Learning the hard way
Sunday was the second to last indoor “warmup” tournament at Hall’s Arrow. I had played around with point weight in my arrows the day before, so I was looking forward to seeing if my score improved.
I started the day with two great practice ends (29 & 30), so my confidence level was high, but I was also trying just to focus on one shot at a time. My hold wasn’t completely steady on the target (as it had been the day before), but I felt like even my “bad” shots were hitting the big 10 ring. I was moving right along, happy with how I was doing. Yes, there were a couple of shots here and there that weren’t ideal, but overall I was shooting well and my score was reflecting that.
My scoring partners were both impressed that I was able to keep my composure and shoot so consistently throughout the entire round. I hadn’t had another 30 (after my last practice end), but I also hadn’t scored below a 28 either. That is until the final two ends of the day…
All day I felt like I knew where my shots were going. In fact, if anything, shots were shooting better than I expected them to, with misses missing less than I thought. However, in the second to last end of the day, all the wheels came off. I shot two 8s and a 9 (a 25!). I thought WTF, at least two of those shots felt like they should have been dead center, but I chalked it up to nerves and assumed I had let the pressure of knowing I was going to finish with a great score get to me.
I was frustrated, but I was determined to finish on a high note. I took my time, cleared my head and shot a “perfect shot.” I looked down range, however, and I couldn’t find my arrow. Then I realized, it was nowhere near the center. In fact, it appeared to be another 8. Ok, I thought, something isn’t right. I checked my stabilizers and they were both screwed in tight, so again I thought it was me. I then said now my score doesn’t matter, as I’ve just killed it so just have fun these last two shots.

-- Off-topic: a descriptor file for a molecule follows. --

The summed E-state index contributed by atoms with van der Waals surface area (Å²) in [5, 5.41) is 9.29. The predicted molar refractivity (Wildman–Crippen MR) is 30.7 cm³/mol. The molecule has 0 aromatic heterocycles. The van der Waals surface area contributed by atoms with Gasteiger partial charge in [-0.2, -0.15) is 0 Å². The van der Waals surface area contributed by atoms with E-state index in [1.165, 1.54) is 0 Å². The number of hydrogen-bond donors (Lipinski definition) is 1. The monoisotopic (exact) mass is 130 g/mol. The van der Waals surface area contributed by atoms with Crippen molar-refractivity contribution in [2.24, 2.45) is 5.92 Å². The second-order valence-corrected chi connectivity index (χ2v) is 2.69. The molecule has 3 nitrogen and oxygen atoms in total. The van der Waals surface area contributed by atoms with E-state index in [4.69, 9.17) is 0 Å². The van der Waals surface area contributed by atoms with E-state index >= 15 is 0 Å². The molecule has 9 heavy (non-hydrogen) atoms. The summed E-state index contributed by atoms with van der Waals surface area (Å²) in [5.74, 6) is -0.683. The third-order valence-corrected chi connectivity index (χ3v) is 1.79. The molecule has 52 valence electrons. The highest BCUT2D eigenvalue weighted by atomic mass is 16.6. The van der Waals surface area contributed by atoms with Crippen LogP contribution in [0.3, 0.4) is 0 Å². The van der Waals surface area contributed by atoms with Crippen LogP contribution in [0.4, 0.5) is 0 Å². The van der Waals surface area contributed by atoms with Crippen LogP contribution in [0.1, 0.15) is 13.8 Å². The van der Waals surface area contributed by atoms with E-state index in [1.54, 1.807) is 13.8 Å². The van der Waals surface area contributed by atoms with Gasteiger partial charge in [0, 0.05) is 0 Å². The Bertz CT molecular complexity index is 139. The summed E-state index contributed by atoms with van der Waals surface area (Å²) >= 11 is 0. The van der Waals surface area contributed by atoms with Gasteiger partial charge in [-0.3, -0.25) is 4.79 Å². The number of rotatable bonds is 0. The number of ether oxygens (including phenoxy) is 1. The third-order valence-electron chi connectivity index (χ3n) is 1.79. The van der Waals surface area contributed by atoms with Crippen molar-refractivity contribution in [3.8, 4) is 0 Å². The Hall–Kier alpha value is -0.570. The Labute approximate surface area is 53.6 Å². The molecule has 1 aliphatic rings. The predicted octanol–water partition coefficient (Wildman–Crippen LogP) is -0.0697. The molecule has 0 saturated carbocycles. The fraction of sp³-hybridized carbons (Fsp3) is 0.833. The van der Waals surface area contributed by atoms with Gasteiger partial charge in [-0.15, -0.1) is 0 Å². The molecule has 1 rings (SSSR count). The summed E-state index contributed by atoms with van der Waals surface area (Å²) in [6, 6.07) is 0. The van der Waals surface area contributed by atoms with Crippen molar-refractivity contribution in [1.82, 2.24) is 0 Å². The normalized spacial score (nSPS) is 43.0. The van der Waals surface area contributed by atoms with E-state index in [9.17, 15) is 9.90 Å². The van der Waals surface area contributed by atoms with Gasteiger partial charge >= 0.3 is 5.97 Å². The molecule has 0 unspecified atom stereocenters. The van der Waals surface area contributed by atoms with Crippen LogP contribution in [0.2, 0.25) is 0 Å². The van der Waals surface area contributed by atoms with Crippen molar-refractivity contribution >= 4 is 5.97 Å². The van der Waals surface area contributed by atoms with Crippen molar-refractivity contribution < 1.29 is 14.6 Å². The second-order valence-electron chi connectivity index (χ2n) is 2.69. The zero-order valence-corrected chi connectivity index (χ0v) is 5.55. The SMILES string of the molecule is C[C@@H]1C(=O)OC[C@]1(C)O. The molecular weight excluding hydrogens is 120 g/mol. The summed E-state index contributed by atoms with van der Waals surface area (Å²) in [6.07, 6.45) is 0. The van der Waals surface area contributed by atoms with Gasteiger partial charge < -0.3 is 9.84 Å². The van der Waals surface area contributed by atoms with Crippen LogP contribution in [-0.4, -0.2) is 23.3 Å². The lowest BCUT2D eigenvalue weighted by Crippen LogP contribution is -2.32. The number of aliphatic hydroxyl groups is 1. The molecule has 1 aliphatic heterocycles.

I setup, drew back and my release went off like butter. This time I knew my shot was dead center, there was 0 doubt in my mind, as everything had felt perfect. I looked down and guess what, it wasn’t in the 10 ring either, but nearly identical to the first arrow. At this point I KNEW it was not me and something was wrong with my equipment. I started checking all the bolts and screws; my stabilizers, scope, sight, etc…I kinda looked around not knowing what else to check.
At this point I realized, this wasn’t a huge tournament, I wasn’t shooting for money, so just shoot my final arrow and be done, then I could figure out what was wrong. I shot what felt like another good (though not perfect) shot and just like the others, was right on the 8/9 ring line. As everyone finished shooting, I began asking around to figure out what could have changed, as even my scoring partners knew something was wrong by my final shots.
After checking everything we could all think of, I decided to seek more professional advice. Turns out this individual knew exactly what was wrong, once we described how my shots were hitting. Check your 3rd axis he said. What the heck is my 3rd axis, and how do I check it? Through this exchange, I learned that my sight actually has x/y axis, which is what the level and tuning screws are for, but there is also a 3rd axis adjustment, designed for use when you aren’t on level ground, shooting targets at strange angles, etc. Apparently this bolt had come lose (didn’t even know there was a bolt in first place), so while I thought my shots were lined up, they actually weren’t.
I got further advice that because I shoot a compound bow, there is a lot more vibration and movement going on each shot. Because of this I need to be checking all screws and bolts on a regular basis since they will loosen up with as much as I am shooting now. I was glad to have learned this lesson now vs in Arizona or at nationals, but it still was a bummer to see my score tanked bc of a “mechanical” failure.
Even ending with 6 bad shots, I was still able to score my highest score yet at a Hall’s warmup. No I didn’t hit or break my personal best overall, but it was definitely a step in the right direction, and I was glad to see what an improvement I gained with changing the point weight in my arrows. Overall, the whole day was a lesson for me in making sure your equipment is working for you. I need to constantly be testing and changing things to see if I can find something better (good isn’t good enough), but I also need to learn all my equipment (how it works and more importantly how to maintain it or fix it if something goes wrong).